- Table 1 presents the constitutive models proposed by European standards [2-6] grouped according to the type of diagram (namely rectangular, bilinear and trilinear or multilinear).
- This concept takes into account the effect of the height on the bending behavior of the cross section by penalizing the section with larger height.
- Another substantial difference among the design guidelines is the use of the equivalent flexural tensile strength (feq) or the residual flexural tensile strength (fR) to obtain the parameters of the constitutive model.

### 3.2 fib Model Code (2010)

- The deeper knowledge gained on FRC over the past twenty years and the recent publication of design codes and guidelines at a national level led the fib (Fédération Internationale du Béton) to introduce FRC in the updated version of the CEB-FIP Model Code 90, with the aim of providing a tool for the design of FRC structural elements [36].
- The fib Model Code proposes two models for the tensile behaviour of FRC: the rigid-plastic and the linear-elastic behavior (see Fig. 4).
- In order to define the stress-strain constitutive laws (σ-ε) it is necessary to distinguish between softening materials and hardening materials.
- Once introduced the concept of characteristic length, it is important to remark that the the ultimate crack width wu required to estimate fFtu may be calculated as wu=lcs·εFu.
- This is valid for softening or hardening materials.

### 4. Experimental program

- These slabs have a combined reinforcement consisting of a conventional reinforcement and fibers (except in the case of two control elements which are only reinforced with conventional reinforcement).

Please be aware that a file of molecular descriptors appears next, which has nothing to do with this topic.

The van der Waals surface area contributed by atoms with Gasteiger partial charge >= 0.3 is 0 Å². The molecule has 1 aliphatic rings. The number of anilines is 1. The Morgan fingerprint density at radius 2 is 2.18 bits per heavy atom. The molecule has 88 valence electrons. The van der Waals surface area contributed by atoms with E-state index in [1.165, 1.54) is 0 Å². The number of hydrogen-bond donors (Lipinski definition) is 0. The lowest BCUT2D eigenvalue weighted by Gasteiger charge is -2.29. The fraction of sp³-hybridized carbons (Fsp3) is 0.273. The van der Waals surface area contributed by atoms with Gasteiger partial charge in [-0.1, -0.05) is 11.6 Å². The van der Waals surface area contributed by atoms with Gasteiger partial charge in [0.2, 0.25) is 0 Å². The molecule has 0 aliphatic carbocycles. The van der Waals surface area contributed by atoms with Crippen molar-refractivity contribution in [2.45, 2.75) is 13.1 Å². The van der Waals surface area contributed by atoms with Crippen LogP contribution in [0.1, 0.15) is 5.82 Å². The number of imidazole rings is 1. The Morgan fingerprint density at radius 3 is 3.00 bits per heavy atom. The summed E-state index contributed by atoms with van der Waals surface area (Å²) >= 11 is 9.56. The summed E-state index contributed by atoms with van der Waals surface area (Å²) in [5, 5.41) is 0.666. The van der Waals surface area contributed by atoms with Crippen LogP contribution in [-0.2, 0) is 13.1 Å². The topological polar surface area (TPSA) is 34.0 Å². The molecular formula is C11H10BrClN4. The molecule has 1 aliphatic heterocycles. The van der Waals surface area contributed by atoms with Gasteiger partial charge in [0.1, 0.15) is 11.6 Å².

- In addition to the conventional concrete slabs, eight types of FRC were prepared varying the types and contents of fiber2.
- The fiber content in the elements with mixed reinforcement is 0.25% of the total volume (which corresponds to 20 kg/m3 of steel fibers and 2.28 kg/m3 of polypropylene) and 0.50% of the total volume (40 kg/m3 of steel fibers and 4.55 kg/m3 of polypropylene fibers).
- The deflection at midspan as well as the crack width and spacing were measured in the constant moment zone of 900 mm.
- Anyhow, a visual inspection of the elements did not show any indication of strain or cracking due to shrinkage.

### 5.1. Introduction

- In order to simulate the tests performed in the experimental program, a model capable of carrying out a non-linear sectional analysis and accounting for the cracking, post-cracking and post-failure behavior of the materials is required.
- The model AES (Analysis of Evolutionary Sections) presented in [14] was used.
- Likewise, a numerical subroutine for the structural analysis of the slabs, which includes the AES model, was also developed in this work.
- Such subroutine allows assessing the behavior of the slabs with several combinations of reinforcements under the test setup conditions.
- In this section the main basis and hypothesis implemented in both models are presented aiming at giving a general overview on how these two numerical tools were conceived.

### 5.2. Numerical simulation of the sectional behavior

- The concrete is discretized in layers with constant thickness, whereas steel rebars are simulated as concentrated-area elements.
- On the other hand, the simulation of the postcracking behaviour was performed separately with each model from Table 1.
- The assessment of the crack width (w) depends on the type of reinforcement of the section.
- The following hypotheses have been considered: (1) perfect bond between the materials; (2) sections remain plane before the application of the external forces or after imposing fixed strains and (3) shear strains are negligible and may not be taken into account.